China–United States relations

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Since 1979, do you know how many times China has been at war with anybody? None. And we have stayed at war. (The United States is) the most warlike nation in the history of the world... How many miles of high-speed railroad do we have in this country?... We have wasted, I think, $3 trillion (military spending) ... China has not wasted a single penny on war, and that's why they're ahead of us. In almost every way... And I think the difference is if you take $3 trillion and put it in American infrastructure, you'd probably have $2 trillion left over. We'd have high-speed railroad. We'd have bridges that aren't collapsing. We'd have roads that are maintained properly. Our education system would be as good as that of, say, South Korea or Hong Kong. ~ Jimmy Carter

China–United States relations, more often known as U.S.-China relations, China-U.S. relations or Sino-American relations, refer to international relations between the United States of America and the People's Republic of China, the countries with the two largest economies in the world.




  • China should be our biggest worry. In his first-ever speech on the Senate floor, Mitt Romney compared Beijing to "the cook that kills the frog in a pot of boiling water, smiling and cajoling as it slowly turns up the military and economic heat." Mitt is right. The United States is taking its eye off the ball with China, and our national response has been ad hoc and indecisive under President Trump. We have no serious plan to safeguard our "empire of liberty" against China's rise. There is only the ever-changing negotiating positions of a grifter in chief, which will not be enough to win what is fast becoming the next Cold War.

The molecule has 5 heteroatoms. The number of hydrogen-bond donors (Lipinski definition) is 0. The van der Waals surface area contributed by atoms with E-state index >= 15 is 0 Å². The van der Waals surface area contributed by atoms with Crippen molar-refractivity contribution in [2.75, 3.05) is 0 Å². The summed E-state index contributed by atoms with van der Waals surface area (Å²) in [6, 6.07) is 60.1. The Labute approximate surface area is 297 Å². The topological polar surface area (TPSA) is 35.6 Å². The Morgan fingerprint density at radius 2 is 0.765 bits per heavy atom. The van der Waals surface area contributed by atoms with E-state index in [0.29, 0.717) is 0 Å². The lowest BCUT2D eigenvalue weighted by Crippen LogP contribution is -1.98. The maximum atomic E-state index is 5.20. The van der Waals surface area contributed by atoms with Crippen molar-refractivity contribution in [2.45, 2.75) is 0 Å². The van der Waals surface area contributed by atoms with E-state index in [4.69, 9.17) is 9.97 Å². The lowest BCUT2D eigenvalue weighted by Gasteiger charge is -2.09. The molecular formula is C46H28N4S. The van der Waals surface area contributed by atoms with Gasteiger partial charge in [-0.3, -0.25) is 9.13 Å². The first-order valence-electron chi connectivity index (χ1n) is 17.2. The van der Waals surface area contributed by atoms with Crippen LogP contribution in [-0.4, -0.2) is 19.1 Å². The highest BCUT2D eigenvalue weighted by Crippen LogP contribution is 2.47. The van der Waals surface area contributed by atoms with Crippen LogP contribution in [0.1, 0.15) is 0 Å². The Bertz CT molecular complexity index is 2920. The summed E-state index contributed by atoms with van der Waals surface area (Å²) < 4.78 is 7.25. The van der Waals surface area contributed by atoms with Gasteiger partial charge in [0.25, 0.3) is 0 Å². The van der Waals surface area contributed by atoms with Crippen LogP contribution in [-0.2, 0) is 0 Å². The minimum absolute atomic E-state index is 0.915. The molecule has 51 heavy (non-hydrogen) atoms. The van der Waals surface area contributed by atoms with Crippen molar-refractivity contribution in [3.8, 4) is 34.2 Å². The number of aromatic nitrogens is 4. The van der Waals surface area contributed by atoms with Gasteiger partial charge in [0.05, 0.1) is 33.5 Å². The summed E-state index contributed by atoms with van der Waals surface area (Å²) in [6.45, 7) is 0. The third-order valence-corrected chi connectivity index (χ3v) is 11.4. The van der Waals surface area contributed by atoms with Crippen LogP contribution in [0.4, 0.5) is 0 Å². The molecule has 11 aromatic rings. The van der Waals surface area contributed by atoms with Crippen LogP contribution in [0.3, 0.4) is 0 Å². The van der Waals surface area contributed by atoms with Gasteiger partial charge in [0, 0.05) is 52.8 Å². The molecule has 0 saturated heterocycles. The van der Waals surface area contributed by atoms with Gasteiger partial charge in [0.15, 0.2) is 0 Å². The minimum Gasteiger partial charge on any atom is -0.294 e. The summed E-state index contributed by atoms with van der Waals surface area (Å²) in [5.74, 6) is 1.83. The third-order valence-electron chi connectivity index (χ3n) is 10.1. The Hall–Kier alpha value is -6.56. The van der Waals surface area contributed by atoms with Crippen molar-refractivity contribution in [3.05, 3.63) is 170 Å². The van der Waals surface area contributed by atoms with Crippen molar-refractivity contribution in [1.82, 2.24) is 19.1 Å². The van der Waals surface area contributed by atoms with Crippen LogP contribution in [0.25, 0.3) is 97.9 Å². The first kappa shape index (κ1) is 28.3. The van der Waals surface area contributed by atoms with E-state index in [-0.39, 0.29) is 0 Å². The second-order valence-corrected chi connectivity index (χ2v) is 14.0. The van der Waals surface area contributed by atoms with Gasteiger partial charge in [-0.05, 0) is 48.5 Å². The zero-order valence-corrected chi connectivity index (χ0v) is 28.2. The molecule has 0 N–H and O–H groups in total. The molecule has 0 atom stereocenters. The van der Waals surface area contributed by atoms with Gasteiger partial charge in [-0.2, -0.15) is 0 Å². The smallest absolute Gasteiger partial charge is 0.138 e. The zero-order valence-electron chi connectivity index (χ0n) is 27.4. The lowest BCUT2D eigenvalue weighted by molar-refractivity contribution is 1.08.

• President Trump is myopically focused on trade with China, which is only part of the picture. There are many other areas where aides agree we should be holding the Communist government's feet to the fire. Yet the foreign policy team can't really get him to focus on anything but the trade war. Americans should ask: Where is his Chinese human rights policy? Why is he so silent about the most significant pro-democracy demonstrations in the regime in two decades, when folks around him are pushing him to act? Where is his proposal to contest China's influence region by region? Is there any long-term plan? There are government bureaucrats who care about these questions and have their own designs. We've discussed ideas around the table, but it doesn't matter if it isn't part of a bigger plan. The president can say he wants to keep his enemies guessing, but we all know those are the words of a man without a plan.


  • The deepening cold war between the US and China will be a bigger worry for the world than coronavirus, according to influential economist Jeffrey Sachs. The world is headed for a period of "massive disruption without any leadership" in the aftermath of the pandemic, he told the BBC. The divide between the two superpowers will exacerbate this, he warned. The Columbia University professor blamed the US administration for the hostilities between the two countries.
  • I do think that the central political ideas articulated in Chinese culture ought to serve as the standard for evaluating political progress or regress in China. And I do think those values are different from the liberal ideas embraced in the United States. There is a huge gap between the ideal and the reality-that is always the case. But the more fundamental question is what should serve as the standard?